Electric Fencing Basics

With livestock, adding a slight shock with electric fencing might be the best way to go.


| May/June 2009



Sheep in electric enclosure

If these sheep inch too much closer, they'll get zapped.

Rebekah and Andrew Sell

Good fences make good neighbors, especially when those fences keep your prized Hereford bull from paying a visit to your neighbor’s registered Jersey cows. But farm fencing isn’t only about controlling the perimeter. Here on our rural homestead, I see a landscape of diverse animals and terrain. I sometimes feel overwhelmed with the thought of having to keep it all organized, safe and healthy. There are hardly any tasks as daunting or as essential to the vitality of a farm, be it just a few horses or an intense multi-animal operation, as having a trustworthy fencing system.

One might argue that it is possible to physically contain animals within a fence, but the fact of the matter is that physical barriers are difficult and expensive to create. And even the best wire fences only provide physical containment for a while … usually long enough to become a psychological barrier. An animal thwarted by a wire fence will eventually quit testing the fence … until the grass looks so green on the other side that the pressure builds to the point of fence failure. Without a memorable psychological reminder that messing with the fence is unpleasant, virtually any farm animal will test, push, root, rub and eventually break or find a way through, under or over the barrier.

One the most effective and humane forms of fencing uses an unpleasant electrical shock to remind animals that they want to stay away from that fence. Electric fencing is effective as a stand-alone barrier or as part of virtually any other kind of fence. Most folks will use a combination of electric and some physical barrier, as both methods have pros and cons. I prefer electric fencing for larger areas because it affords flexibility as well as being easy to install at a reasonable price.

Installing an electric fence can be intimidating for those new to the process. In reality, an electric fence is one of the most reliable, safe, least expensive methods of animal containment available.

There are many ways in which to design an electric containment system, but the core principles are relatively universal. First you need something that produces the electricity, somewhere for it to go (conductor) and finally, a way for it to return (ground). 

Energizers

To produce the charge needed to power an electric fence you will need an energizer (also known as a fencer or charger). Energizers exist that can be powered with either AC (plugs into an outlet) or DC (uses a battery, solar panel, or both) electrical current. Most farm-fence energizers use that electricity to deliver a short pulse of very high voltage and low amperage current to the fence. Most of these so-called short-shock chargers deliver a powerful burst of electricity in a concentrated voltage for a fraction of a second every two seconds. Many emit a steady "tick tick tick" along with the pulse to let you know that it is doing its job. This burst quickly dissuades the curious animal from further exploring its escape route and ensures that they do not receive too much of a shock.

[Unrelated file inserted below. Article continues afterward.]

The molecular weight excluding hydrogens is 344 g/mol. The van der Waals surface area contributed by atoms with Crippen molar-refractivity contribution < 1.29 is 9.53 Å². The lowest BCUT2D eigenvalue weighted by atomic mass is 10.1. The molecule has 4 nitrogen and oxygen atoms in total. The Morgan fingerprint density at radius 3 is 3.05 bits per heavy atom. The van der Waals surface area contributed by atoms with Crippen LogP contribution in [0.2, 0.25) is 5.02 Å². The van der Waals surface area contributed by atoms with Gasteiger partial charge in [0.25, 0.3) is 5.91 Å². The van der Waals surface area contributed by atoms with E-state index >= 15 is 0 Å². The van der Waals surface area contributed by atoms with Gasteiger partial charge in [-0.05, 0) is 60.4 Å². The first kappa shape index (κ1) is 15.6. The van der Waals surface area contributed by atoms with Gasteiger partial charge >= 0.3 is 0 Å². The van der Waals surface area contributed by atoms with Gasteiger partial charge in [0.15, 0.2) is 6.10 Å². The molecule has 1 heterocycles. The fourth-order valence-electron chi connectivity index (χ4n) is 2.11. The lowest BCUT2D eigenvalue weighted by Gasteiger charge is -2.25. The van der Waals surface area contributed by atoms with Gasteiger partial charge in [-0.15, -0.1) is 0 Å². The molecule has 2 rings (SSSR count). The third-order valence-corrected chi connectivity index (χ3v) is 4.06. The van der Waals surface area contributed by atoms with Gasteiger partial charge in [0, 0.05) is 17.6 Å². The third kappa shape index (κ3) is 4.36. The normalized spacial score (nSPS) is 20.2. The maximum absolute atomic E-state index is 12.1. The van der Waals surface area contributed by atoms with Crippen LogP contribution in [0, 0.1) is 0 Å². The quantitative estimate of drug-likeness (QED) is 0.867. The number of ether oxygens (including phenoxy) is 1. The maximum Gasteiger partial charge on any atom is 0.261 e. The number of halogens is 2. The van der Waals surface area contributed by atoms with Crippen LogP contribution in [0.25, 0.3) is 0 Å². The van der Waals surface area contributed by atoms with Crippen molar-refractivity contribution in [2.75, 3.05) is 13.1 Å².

wildfarmalliance
1/10/2016 9:10:15 AM

We are updating a guide on biodiversity conservation for organic farmers and would like to use the first photo in this article with the sheep enclosed in the electric fence. We would of course give the proper credit. Thanks for considering this request. Jo Ann wildfarms@earthlink.net www.wildfarmalliance.org


elizabethsagarminaga
1/20/2015 4:31:03 AM

I just came across your blog and appreciate your inspirational initiative. Really, an innovative idea thanks for sharing! Great job. I work with California Fence Company and I do agree with all of the concepts you have introduced for your post. They are influential and will absolutely work. It is truly said that Electric gates give you the convenience of leaving your home easily without sacrificing security. Like your garage door, automated gates will let you enter and leave the property without having to unlatch the gate. For more details, visit my website-- http://www.californiafenceco.com/wood-vinyl-gate.html


annie1992
9/30/2011 1:17:07 PM

"with a basic operational understanding, it is not an overwhelming task to install one yourself this season." I'm afraid I have to take exception to that statement. I have a 30 acre pasture with an existing 4 wire barbed wire barrier fence. I bought a new bull and decided to run a line of electric wire around it. That was in July. I've run my wire, had to convert to 5 inch insultaors to avoid shorts with the original barrier fence, ran a ground wire because my ground is too sandy to get a good ground from the earth. I have a young and strong son in law and a husband who is an electrician and I've farmed my whole life. However, in 3 months of nearly constant work, the electric fence stsill won't work, in spite of new wire, constant tests, repeated "upgrading" of fencers from solar (which never worked at all here in Michigan), to 5 mile fencer to a 10 mile fencer to a 25 mile fencer and more calls than I can count to the "support staff" for the fencer company. Tractor Supply loves me, I'm out several hundred dollars and the new bull is still in but it's sure not because of the electric fence. So keep in mind if you're going to take on this project, you might be better off forgetting about it and fixing your existing fence regularly.


joe_7
2/27/2010 12:04:48 PM

what are the best woods for fence posts? Any help wood be app. thanks joe






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